Deputy PM says no deal Brexit is 'threat' to the union
THRESA May will today make a third attempt to push her withdrawal deal, including the border backstop, through Westminster.
On the day the UK was originally schedule to leave the EU, MPs will vote on the deal they have already rejected twice – but minus the political declaration covering the future relationship with Brussels.
In a move which left event the most seasoned parliamentary observers perplexed, the Tory government decoupled the withdrawal agreement from the political declaration to ensure the speaker would agree to the motion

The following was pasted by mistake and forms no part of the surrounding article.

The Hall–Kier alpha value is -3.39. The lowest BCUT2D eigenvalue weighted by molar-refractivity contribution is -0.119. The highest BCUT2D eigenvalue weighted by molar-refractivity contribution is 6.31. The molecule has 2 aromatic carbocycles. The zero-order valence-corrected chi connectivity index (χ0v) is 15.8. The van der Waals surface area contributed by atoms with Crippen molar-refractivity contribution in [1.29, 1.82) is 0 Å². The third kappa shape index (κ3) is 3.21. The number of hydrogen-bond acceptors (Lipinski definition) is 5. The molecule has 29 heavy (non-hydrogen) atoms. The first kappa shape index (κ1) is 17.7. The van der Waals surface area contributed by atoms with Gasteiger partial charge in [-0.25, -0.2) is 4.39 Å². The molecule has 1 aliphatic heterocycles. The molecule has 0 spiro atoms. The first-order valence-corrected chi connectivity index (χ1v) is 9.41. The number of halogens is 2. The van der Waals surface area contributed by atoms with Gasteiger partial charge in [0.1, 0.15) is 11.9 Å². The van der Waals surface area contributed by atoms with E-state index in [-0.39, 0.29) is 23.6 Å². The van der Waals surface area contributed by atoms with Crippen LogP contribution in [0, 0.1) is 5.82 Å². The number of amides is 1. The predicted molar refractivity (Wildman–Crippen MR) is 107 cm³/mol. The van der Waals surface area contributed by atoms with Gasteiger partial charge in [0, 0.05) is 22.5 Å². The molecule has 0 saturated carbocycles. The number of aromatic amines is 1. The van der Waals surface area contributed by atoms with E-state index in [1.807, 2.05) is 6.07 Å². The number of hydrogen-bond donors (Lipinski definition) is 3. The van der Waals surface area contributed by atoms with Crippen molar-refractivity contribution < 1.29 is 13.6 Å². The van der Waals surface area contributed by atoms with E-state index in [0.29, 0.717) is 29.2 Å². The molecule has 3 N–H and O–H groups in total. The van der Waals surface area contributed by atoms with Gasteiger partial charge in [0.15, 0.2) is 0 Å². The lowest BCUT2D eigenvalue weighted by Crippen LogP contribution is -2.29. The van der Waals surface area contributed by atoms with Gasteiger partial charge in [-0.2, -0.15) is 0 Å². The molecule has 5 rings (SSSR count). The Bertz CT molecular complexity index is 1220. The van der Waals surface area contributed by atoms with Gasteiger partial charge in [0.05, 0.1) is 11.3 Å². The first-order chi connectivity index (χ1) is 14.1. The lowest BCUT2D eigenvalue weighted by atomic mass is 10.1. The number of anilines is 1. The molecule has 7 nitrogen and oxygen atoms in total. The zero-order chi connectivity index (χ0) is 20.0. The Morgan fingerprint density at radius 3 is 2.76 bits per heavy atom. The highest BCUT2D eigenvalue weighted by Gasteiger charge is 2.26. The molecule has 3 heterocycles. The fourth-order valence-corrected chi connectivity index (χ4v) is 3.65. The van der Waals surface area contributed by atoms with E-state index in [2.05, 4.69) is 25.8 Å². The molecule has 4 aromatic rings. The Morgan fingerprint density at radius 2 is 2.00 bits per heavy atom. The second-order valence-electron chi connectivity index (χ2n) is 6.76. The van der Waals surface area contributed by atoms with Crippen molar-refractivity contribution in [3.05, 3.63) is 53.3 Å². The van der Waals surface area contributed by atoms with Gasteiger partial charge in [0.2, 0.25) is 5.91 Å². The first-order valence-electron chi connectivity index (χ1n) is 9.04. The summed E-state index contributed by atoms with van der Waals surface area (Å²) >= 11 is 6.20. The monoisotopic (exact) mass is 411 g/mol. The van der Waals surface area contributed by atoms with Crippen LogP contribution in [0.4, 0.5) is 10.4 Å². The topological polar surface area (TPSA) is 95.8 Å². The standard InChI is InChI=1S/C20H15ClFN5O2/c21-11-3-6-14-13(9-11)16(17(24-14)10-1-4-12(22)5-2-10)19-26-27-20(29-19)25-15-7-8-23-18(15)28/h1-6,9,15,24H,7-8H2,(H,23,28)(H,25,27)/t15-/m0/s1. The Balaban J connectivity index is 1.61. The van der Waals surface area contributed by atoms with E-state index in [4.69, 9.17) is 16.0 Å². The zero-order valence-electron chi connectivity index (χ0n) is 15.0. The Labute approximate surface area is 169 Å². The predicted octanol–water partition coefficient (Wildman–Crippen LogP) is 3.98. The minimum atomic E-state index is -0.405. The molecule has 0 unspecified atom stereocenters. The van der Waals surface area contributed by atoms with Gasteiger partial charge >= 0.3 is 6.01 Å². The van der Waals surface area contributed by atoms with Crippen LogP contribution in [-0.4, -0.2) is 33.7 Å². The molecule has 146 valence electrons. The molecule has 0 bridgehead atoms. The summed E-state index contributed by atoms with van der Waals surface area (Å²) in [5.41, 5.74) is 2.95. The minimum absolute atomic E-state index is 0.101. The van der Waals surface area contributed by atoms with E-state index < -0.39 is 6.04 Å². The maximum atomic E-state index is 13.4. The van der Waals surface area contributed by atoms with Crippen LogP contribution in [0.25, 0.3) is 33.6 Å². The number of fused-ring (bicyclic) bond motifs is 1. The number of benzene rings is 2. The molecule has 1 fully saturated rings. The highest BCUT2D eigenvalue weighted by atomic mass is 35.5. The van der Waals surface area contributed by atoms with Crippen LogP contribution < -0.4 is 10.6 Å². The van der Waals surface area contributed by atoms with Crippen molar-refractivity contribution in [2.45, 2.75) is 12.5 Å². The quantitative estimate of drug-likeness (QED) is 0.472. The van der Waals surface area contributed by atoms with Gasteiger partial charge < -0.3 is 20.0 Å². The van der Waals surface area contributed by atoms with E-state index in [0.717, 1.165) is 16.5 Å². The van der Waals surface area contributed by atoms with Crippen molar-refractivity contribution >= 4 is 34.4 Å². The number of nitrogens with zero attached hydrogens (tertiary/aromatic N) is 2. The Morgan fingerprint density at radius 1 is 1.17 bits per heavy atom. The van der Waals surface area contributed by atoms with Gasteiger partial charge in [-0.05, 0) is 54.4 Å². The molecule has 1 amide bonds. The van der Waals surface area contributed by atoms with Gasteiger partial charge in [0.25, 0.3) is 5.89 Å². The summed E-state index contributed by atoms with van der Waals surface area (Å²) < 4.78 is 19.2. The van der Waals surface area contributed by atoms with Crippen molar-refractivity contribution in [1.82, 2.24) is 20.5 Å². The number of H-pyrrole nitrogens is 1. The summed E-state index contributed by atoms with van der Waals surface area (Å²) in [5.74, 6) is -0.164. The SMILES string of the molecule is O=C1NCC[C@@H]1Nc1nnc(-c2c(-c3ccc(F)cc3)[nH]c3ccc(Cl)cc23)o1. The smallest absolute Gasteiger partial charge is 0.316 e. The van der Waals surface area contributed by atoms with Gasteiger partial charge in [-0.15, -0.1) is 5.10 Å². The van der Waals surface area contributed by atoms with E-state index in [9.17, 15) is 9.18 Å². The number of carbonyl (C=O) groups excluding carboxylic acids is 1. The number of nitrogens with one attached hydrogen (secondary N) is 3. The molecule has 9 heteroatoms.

Passing the withdrawal agreement alone would allow the UK to qualify for an extension in Brexit talks to May 22 under the terms set down by the European Council last week.
The vote comes as Mrs May's deputy warned that a “chaotic, disorganised Brexit" could ultimately lead to a break-up of the union
Speaking at the British Chambers of Commerce conference in London, David Lidington said: "Such a no-deal exit would undoubtedly mean disruption to businesses and I believe would also be a threat to the integrity of the union of the UK itself,” he warned.
He told the BBC that there was no longer a unionist majority at Stormont and moderate nationalists had become unsettled by Brexit and the lack of devolved institutions.